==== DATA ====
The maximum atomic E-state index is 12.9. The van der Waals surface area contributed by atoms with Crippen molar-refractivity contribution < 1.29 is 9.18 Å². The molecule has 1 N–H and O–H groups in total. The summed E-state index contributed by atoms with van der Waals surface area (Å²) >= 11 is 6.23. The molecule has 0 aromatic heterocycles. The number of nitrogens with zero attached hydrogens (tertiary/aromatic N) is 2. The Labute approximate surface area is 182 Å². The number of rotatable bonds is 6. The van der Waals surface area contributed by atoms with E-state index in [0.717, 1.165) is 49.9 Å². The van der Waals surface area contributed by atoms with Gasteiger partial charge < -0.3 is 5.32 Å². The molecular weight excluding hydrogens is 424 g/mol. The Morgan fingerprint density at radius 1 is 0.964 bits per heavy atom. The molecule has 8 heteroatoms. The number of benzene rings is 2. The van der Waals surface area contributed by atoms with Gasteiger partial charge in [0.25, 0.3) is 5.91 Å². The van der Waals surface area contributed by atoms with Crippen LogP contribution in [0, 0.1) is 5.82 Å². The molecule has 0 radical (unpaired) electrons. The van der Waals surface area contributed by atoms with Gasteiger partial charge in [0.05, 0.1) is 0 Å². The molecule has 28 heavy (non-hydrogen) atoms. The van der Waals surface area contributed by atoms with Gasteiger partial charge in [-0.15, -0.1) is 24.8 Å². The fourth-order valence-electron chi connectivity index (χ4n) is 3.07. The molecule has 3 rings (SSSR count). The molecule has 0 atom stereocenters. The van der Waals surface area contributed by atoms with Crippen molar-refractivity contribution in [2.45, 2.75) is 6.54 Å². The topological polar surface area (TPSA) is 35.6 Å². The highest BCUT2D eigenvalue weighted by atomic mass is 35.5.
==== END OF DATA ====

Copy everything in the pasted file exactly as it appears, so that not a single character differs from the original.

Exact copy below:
The maximum atomic E-state index is 12.9. The van der Waals surface area contributed by atoms with Crippen molar-refractivity contribution < 1.29 is 9.18 Å². The molecule has 1 N–H and O–H groups in total. The summed E-state index contributed by atoms with van der Waals surface area (Å²) >= 11 is 6.23. The molecule has 0 aromatic heterocycles. The number of nitrogens with zero attached hydrogens (tertiary/aromatic N) is 2. The Labute approximate surface area is 182 Å². The number of rotatable bonds is 6. The van der Waals surface area contributed by atoms with E-state index in [0.717, 1.165) is 49.9 Å². The van der Waals surface area contributed by atoms with Gasteiger partial charge < -0.3 is 5.32 Å². The molecular weight excluding hydrogens is 424 g/mol. The Morgan fingerprint density at radius 1 is 0.964 bits per heavy atom. The molecule has 8 heteroatoms. The number of benzene rings is 2. The van der Waals surface area contributed by atoms with Gasteiger partial charge in [0.25, 0.3) is 5.91 Å². The van der Waals surface area contributed by atoms with Crippen LogP contribution in [0, 0.1) is 5.82 Å². The molecule has 0 radical (unpaired) electrons. The van der Waals surface area contributed by atoms with Gasteiger partial charge in [0.05, 0.1) is 0 Å². The molecule has 28 heavy (non-hydrogen) atoms. The van der Waals surface area contributed by atoms with Gasteiger partial charge in [-0.15, -0.1) is 24.8 Å². The fourth-order valence-electron chi connectivity index (χ4n) is 3.07. The molecule has 3 rings (SSSR count). The molecule has 0 atom stereocenters. The van der Waals surface area contributed by atoms with Crippen molar-refractivity contribution in [2.45, 2.75) is 6.54 Å². The topological polar surface area (TPSA) is 35.6 Å². The highest BCUT2D eigenvalue weighted by atomic mass is 35.5.